On 9 September 1966 the parties by ‘Stipulation and Agreement of Settlement’ agreed that the sum owing on the three California judgments, after offsetting credits and charges, amounted to $40,836.34 and that judgment could be entered against Smith for that amount in the New York action. Smith agreed to pay Mrs. Chamales through her New York attorneys $1,750 per month, which was to be applied, first, to pay current obligations for child support, and second, to satisfy the judgment to be entered in New York. Under the settlement agreement Smith agreed to pay $270.15 for costs of the New York action, and he further agreed to pay the fees of the sheriff of New York County for levying an attachment in the action, sheriff's fees which, according to Smith's counsel, amounted to $1,500. The settlement made provision for attorneys' fees in future disputes but provided no such fees in connection with the settlement itself and the stipulated judgment. In due course judgment was entered in the New York action pursuant to the settlement.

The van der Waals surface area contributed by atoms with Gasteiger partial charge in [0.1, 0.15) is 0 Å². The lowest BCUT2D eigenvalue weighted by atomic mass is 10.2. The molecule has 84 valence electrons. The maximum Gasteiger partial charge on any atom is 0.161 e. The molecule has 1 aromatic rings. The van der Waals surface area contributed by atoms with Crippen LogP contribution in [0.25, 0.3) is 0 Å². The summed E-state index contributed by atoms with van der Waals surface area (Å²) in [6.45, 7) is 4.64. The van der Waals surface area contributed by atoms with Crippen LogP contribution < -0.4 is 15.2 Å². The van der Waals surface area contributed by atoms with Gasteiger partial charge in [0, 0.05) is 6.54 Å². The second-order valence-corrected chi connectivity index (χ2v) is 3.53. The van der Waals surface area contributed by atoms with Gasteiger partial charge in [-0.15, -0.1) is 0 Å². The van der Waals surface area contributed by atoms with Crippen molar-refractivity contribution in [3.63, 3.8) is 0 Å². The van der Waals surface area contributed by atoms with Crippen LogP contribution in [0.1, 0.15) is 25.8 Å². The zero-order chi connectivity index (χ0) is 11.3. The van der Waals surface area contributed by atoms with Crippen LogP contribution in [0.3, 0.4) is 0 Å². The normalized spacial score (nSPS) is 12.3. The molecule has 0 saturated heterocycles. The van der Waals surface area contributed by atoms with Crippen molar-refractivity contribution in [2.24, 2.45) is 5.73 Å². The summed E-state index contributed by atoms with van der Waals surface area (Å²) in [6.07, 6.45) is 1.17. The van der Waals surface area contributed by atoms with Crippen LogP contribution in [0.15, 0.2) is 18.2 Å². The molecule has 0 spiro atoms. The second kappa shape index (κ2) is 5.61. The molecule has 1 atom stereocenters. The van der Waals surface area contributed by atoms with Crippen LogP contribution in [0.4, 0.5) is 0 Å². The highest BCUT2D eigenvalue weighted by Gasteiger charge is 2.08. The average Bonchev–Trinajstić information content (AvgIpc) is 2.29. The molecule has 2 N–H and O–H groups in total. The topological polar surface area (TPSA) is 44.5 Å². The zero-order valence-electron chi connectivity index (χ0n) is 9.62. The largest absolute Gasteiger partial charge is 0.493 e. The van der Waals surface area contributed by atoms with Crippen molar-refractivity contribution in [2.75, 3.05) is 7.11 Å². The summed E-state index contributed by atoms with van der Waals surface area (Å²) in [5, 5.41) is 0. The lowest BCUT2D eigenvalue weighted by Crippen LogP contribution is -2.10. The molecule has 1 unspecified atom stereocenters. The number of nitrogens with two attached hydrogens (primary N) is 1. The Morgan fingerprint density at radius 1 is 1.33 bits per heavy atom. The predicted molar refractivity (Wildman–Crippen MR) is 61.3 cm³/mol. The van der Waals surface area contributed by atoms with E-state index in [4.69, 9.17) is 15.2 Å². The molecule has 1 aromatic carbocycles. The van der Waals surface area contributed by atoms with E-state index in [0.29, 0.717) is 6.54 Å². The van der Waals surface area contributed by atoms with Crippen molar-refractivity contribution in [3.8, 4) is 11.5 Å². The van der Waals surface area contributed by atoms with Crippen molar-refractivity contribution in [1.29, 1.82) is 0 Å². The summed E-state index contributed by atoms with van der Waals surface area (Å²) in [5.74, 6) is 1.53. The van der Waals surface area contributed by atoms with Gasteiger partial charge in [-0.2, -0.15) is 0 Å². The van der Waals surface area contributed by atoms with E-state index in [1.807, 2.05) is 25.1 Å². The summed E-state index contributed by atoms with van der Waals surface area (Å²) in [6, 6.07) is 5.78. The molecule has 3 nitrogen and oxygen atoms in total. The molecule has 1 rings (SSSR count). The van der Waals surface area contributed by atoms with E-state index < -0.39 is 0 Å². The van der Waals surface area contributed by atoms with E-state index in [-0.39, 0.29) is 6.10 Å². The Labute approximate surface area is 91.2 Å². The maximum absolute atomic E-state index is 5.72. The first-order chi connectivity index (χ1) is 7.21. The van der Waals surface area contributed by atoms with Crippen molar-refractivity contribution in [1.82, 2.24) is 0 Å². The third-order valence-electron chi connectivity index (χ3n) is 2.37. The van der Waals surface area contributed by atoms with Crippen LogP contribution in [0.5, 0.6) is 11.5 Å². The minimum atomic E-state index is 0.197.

More than two years later on 16 September 1968 Mrs. Chamales moved under Civil Code section 137.3 for court costs and attorneys' fees incurred by her in New York and California in the course of obtaining the New York judgment. In its memorandum opinion denying Mrs. Chamales' claim for attorneys' fees the trial court said: ‘The New York lawyers and the California lawyers worked together with the defendant's lawyers in arriving at the agreement of September 9, 1966. No reference was made to payment of any further attorney fees. When the defendant and his lawyers executed the agreement they were justified in believing that the compromise included all of the defendant's obligations. If the parties had contemplated payment of attorney fees, procedures were available to them for approval or rejection by the court. The item of attorney fees was specifically omitted from the agreement, and it is reasonable to believe that all sides being represented by knowledgeable lawyers did not intend to hold the defendant liable for further attorney fees. * * * The (contingent) fee arrangement was made with the plaintiff on November 25, 1965, so that it was a known item at the time the parties concluded the negotiations and the eventual execution of the agreement.’